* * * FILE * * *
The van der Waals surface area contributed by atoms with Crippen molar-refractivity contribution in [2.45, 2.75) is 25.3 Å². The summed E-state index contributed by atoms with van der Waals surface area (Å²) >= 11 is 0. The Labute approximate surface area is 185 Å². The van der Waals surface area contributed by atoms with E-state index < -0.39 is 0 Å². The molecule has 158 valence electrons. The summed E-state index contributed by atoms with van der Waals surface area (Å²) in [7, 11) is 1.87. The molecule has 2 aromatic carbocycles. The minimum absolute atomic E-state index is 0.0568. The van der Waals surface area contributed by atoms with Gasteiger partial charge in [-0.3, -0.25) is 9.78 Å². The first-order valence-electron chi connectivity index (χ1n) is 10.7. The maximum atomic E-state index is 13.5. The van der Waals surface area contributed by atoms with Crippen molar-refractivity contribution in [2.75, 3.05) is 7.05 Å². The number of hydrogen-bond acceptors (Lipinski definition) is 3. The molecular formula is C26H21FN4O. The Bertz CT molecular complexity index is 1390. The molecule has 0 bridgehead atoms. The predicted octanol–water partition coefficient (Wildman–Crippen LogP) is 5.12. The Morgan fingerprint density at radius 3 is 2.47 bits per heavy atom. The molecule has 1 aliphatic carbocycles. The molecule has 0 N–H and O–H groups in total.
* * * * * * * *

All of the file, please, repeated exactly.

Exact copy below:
The van der Waals surface area contributed by atoms with Crippen molar-refractivity contribution in [2.45, 2.75) is 25.3 Å². The summed E-state index contributed by atoms with van der Waals surface area (Å²) >= 11 is 0. The Labute approximate surface area is 185 Å². The van der Waals surface area contributed by atoms with E-state index < -0.39 is 0 Å². The molecule has 158 valence electrons. The summed E-state index contributed by atoms with van der Waals surface area (Å²) in [7, 11) is 1.87. The molecule has 2 aromatic carbocycles. The minimum absolute atomic E-state index is 0.0568. The van der Waals surface area contributed by atoms with Gasteiger partial charge in [-0.3, -0.25) is 9.78 Å². The first-order valence-electron chi connectivity index (χ1n) is 10.7. The maximum atomic E-state index is 13.5. The van der Waals surface area contributed by atoms with Crippen molar-refractivity contribution in [2.75, 3.05) is 7.05 Å². The number of hydrogen-bond acceptors (Lipinski definition) is 3. The molecular formula is C26H21FN4O. The Bertz CT molecular complexity index is 1390. The molecule has 0 bridgehead atoms. The predicted octanol–water partition coefficient (Wildman–Crippen LogP) is 5.12. The Morgan fingerprint density at radius 3 is 2.47 bits per heavy atom. The molecule has 1 aliphatic carbocycles. The molecule has 0 N–H and O–H groups in total.